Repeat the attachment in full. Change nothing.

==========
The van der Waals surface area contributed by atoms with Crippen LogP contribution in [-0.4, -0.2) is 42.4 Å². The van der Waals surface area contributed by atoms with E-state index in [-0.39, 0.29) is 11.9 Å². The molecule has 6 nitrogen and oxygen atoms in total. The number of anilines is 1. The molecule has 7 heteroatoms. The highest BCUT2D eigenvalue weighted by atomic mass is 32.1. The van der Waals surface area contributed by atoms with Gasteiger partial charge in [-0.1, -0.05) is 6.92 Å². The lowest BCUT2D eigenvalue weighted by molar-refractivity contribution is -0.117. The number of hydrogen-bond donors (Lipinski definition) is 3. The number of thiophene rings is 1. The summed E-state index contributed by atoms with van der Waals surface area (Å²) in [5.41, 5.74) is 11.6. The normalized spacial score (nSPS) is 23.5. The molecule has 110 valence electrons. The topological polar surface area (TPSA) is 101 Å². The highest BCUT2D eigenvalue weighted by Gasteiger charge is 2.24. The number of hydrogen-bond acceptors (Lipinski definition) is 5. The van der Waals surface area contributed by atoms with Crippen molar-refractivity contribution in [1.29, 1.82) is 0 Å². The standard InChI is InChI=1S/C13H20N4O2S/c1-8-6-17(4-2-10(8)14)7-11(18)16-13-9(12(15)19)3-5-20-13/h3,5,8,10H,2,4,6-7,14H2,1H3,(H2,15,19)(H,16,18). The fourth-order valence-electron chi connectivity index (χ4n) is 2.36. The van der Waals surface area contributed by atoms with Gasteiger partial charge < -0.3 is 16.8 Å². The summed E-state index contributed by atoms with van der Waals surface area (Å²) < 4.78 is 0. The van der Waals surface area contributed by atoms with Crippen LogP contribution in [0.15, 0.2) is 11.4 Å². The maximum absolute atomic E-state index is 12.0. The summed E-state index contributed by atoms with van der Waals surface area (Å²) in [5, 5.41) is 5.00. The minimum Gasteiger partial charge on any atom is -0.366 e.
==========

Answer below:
The van der Waals surface area contributed by atoms with Crippen LogP contribution in [-0.4, -0.2) is 42.4 Å². The van der Waals surface area contributed by atoms with E-state index in [-0.39, 0.29) is 11.9 Å². The molecule has 6 nitrogen and oxygen atoms in total. The number of anilines is 1. The molecule has 7 heteroatoms. The highest BCUT2D eigenvalue weighted by atomic mass is 32.1. The van der Waals surface area contributed by atoms with Gasteiger partial charge in [-0.1, -0.05) is 6.92 Å². The lowest BCUT2D eigenvalue weighted by molar-refractivity contribution is -0.117. The number of hydrogen-bond donors (Lipinski definition) is 3. The number of thiophene rings is 1. The summed E-state index contributed by atoms with van der Waals surface area (Å²) in [5.41, 5.74) is 11.6. The normalized spacial score (nSPS) is 23.5. The molecule has 110 valence electrons. The topological polar surface area (TPSA) is 101 Å². The highest BCUT2D eigenvalue weighted by Gasteiger charge is 2.24. The number of hydrogen-bond acceptors (Lipinski definition) is 5. The van der Waals surface area contributed by atoms with Crippen molar-refractivity contribution in [1.29, 1.82) is 0 Å². The standard InChI is InChI=1S/C13H20N4O2S/c1-8-6-17(4-2-10(8)14)7-11(18)16-13-9(12(15)19)3-5-20-13/h3,5,8,10H,2,4,6-7,14H2,1H3,(H2,15,19)(H,16,18). The fourth-order valence-electron chi connectivity index (χ4n) is 2.36. The van der Waals surface area contributed by atoms with Gasteiger partial charge < -0.3 is 16.8 Å². The summed E-state index contributed by atoms with van der Waals surface area (Å²) < 4.78 is 0. The van der Waals surface area contributed by atoms with Crippen LogP contribution in [0.15, 0.2) is 11.4 Å². The maximum absolute atomic E-state index is 12.0. The summed E-state index contributed by atoms with van der Waals surface area (Å²) in [5, 5.41) is 5.00. The minimum Gasteiger partial charge on any atom is -0.366 e.